Professor Robert Brym’s new research profiled in Canadian Jewish News

Sociology Professor Robert Brym’s new research project was recently profiled in the Canadian Jewish News. Together with the Environics Institute for Survey Research and Rhonda Lenton, a sociologist and the president and vice-chancellor of York University,  Professor Robert Brym is embarking on a new landmark study on Jewish populations in major Canadian cities.

The study will select samples of Jews living in four major Canadian cities (Montreal, Toronto, Winnipeg and Vancouver) to answer an 80 question survey, which covers topics such as Jewish identity and practice,  experiences with anti-Semitism and discrimination, and demographic characteristics, in order to gauge a more accurate understanding of the Canadian Jewish community, which remains one of the most understudied populations in the world.

Professor Brym is a Full Professor of Sociology and the S.D. Clark Chair in Sociology. He has teaching responsibilities at the St. George Campus.

The following is an excerpt from the news story. The full article is available  here.

Researchers undertaking massive survey of Canadian Jewry

Ron Csillag, Staff Reporter
Jan 25, 2018

Beginning this month, researchers will embark on the first large-scale portrait of Canadian Jews that will look at metrics that have not been gauged by the federal census, which tallies Jews by religion, ethnicity, geography, age, gender, education and family arrangements.

However valuable, the census data does not provide a “substantive understanding about Jewish identity, priorities, attitudes and values,” according to a statement put out by the Environics Institute, which will be conducting the survey.

According to the project’s summary, this type of information “has never been collected among Canadian Jews on a national scale and is becoming increasingly important given the dynamic changes taking place in society generally, and in the Jewish world in particular. It is remarkable that the Canadian Jewish community is one of the least studied in the world, in sharp contrast to that of the U.S.A. and the U.K.”

The study is being carried out by the Environics Institute for Survey Research, in partnership with Prof. Robert Brym, a sociologist at the University of Toronto, and Rhonda Lenton, a sociologist and the president and vice-chancellor of York University.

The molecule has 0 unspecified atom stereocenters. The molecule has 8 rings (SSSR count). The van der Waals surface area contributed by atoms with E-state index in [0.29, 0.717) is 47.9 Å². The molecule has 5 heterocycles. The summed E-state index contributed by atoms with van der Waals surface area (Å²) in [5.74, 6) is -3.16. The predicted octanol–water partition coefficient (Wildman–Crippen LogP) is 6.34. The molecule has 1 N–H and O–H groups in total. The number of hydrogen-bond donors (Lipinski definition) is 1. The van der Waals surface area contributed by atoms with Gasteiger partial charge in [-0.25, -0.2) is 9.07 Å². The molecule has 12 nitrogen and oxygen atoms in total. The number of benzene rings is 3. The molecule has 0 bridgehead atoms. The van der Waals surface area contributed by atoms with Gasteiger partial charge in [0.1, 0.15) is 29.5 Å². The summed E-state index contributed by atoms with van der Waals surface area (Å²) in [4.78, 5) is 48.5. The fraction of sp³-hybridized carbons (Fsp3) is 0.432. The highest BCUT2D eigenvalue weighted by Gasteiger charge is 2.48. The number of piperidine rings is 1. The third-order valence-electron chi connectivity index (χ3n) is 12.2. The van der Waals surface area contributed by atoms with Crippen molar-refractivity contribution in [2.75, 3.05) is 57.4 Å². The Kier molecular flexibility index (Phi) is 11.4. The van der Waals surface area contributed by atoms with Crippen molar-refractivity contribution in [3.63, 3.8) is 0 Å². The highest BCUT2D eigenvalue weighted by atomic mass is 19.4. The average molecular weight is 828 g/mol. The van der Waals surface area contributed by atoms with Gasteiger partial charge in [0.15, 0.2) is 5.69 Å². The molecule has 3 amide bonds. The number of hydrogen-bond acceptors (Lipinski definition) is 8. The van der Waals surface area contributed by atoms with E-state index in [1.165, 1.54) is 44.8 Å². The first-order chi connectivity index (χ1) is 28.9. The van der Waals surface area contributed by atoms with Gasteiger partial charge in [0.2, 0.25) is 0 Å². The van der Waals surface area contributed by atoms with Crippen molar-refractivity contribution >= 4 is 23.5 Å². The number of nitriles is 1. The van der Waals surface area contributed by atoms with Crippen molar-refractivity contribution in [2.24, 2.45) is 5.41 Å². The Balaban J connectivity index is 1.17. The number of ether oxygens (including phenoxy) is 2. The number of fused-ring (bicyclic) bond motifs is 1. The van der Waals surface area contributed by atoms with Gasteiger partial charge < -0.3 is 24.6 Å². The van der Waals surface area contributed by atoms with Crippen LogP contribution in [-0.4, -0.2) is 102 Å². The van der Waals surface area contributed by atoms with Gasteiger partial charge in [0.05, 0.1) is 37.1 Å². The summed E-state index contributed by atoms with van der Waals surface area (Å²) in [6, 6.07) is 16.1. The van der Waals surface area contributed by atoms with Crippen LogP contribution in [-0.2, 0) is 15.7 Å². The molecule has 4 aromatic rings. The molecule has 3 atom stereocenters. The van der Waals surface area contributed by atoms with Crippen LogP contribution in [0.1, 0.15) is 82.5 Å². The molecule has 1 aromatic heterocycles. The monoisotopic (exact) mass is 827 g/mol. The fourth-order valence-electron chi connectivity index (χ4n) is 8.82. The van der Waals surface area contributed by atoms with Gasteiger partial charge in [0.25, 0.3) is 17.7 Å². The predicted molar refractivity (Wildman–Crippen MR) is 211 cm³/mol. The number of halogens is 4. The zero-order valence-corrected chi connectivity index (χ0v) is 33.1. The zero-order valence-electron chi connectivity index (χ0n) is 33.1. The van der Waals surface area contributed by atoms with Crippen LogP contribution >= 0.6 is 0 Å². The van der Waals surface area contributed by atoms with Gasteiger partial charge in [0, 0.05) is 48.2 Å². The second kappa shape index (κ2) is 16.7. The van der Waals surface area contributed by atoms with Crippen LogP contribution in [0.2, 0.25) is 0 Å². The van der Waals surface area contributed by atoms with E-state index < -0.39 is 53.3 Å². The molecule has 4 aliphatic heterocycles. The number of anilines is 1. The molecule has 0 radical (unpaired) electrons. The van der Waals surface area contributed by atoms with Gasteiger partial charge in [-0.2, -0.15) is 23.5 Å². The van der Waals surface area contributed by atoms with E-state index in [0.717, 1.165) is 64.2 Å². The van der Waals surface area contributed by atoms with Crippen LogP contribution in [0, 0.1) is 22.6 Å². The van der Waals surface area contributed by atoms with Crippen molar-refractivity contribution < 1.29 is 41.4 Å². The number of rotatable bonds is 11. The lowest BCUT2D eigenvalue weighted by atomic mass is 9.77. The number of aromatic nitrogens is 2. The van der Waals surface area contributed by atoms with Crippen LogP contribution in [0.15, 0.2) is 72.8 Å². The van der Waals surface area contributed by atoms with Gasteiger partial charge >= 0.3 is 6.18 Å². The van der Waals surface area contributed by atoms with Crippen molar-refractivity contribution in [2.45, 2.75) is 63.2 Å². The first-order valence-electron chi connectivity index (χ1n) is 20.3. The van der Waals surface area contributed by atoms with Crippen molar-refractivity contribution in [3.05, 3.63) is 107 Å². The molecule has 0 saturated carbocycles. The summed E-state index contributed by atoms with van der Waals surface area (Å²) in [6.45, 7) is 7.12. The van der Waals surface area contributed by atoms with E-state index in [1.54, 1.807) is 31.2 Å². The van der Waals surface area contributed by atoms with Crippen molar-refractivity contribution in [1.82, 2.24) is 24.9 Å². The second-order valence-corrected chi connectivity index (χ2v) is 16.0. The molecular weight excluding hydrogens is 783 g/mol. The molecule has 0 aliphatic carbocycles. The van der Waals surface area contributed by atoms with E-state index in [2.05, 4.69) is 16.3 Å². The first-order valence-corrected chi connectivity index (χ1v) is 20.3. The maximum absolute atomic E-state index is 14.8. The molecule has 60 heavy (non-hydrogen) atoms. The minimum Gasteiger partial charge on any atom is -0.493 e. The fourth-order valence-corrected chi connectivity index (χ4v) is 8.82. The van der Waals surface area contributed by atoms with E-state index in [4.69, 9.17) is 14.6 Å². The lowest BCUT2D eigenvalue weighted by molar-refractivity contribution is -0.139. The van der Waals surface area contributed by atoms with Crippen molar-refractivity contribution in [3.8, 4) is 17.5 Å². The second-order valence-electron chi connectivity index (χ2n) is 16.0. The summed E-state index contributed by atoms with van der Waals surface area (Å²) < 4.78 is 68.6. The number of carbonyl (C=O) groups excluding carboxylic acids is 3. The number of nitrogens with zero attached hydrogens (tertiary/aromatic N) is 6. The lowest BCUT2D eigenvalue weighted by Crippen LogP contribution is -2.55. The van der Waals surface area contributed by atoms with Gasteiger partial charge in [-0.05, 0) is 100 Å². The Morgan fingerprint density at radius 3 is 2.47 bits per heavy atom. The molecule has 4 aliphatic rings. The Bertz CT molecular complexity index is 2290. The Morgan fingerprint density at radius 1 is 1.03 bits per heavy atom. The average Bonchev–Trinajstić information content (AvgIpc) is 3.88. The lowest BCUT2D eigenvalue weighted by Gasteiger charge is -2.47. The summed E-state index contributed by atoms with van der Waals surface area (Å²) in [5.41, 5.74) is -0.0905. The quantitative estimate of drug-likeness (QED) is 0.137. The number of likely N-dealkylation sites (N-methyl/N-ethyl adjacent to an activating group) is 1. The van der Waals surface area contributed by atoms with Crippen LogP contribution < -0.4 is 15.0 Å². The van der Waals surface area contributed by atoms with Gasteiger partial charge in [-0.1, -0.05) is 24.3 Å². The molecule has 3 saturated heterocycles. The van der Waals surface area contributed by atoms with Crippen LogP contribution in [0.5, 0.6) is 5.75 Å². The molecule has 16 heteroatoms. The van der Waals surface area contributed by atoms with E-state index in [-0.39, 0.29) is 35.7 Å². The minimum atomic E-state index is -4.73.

Sponsoring organizations include the Jewish Foundation of Manitoba, Federation CJA in Montreal, UJA Federation of Greater Toronto and the Anne Tanenbaum Centre for Jewish Studies at the University of Toronto.

Respondents in four cities – Montreal, Toronto, Winnipeg and Vancouver – will be asked around 80 questions, covering: Jewish identity; Jewish practice (self and family); childhood upbringing; experiences with anti-Semitism and discrimination; attitudes about Israel; connections to the local Jewish community; demographic characteristics, including ethnic and national background; and city-specific topics developed in collaboration with local sponsors.

More cities may be added, depending on future funding…

Continue with the full article here.

Professor Jerry Flores calls for action for missing and murdered Indigenous women in University of California Press blog post

Professor Jerry Flores recently published a blog post for the University of California Press, entitled “Young and at Risk: Canada’s First Nation Women and California’s Latinas.” Professor Flores is an Assistant Professor of Sociology with teaching responsibilities on the Mississauga campus. He joined our faculty in 2017 and teaches in the areas of gender and crime, race and ethnicity. In the blog post, Professor Flores draws connections between First Nations women’s disappearances and the California Latina women he studied for his book, Caught Up: Girls, Surveillance, and Wraparound Incarceration. He also provides policy suggestions to help ensure that these young women are no longer vulnerable.  We have included an excerpt of the blog post below.

Young and At Risk: Canada’s First Nation Women and California’s Latinas

Across Canada there has been tens of thousands of missing first nations women like Tamara Lynn Chipman. A similar pattern has occurred near American reservations as well as places like Juarez, Mexico where scores of women as young as 14 years old have been kidnapped, raped, murdered and never returned to their families. Most of these women have received little media coverage, scant support from criminal justice institutions and are seldom found alive, if at all.

As an incoming faculty member in the sociology department at the University of Toronto, a new resident to Canada, and a Chicano feminist I was stunned by these stories. During the last ten years, there have been an increase in documentaries on this issue, scores of independent efforts to find these people, but there has been little government support to successfully find these women or to curtail these disappearances. As I began to read about this issue I was baffled by how similar the stories of these youth compare to the experiences of justice involved Latinas that I interviewed in Caught Up: Girls, Surveillance and Wraparound Incarceration. In this book, I address the multiple home factors that contribute to Latinas in Southern California ending up behind bars and the challenges they face when attempting to return to a “normal life.” I interviewed over 30 young women and included twenty more via group interviews or ethnographic fieldwork.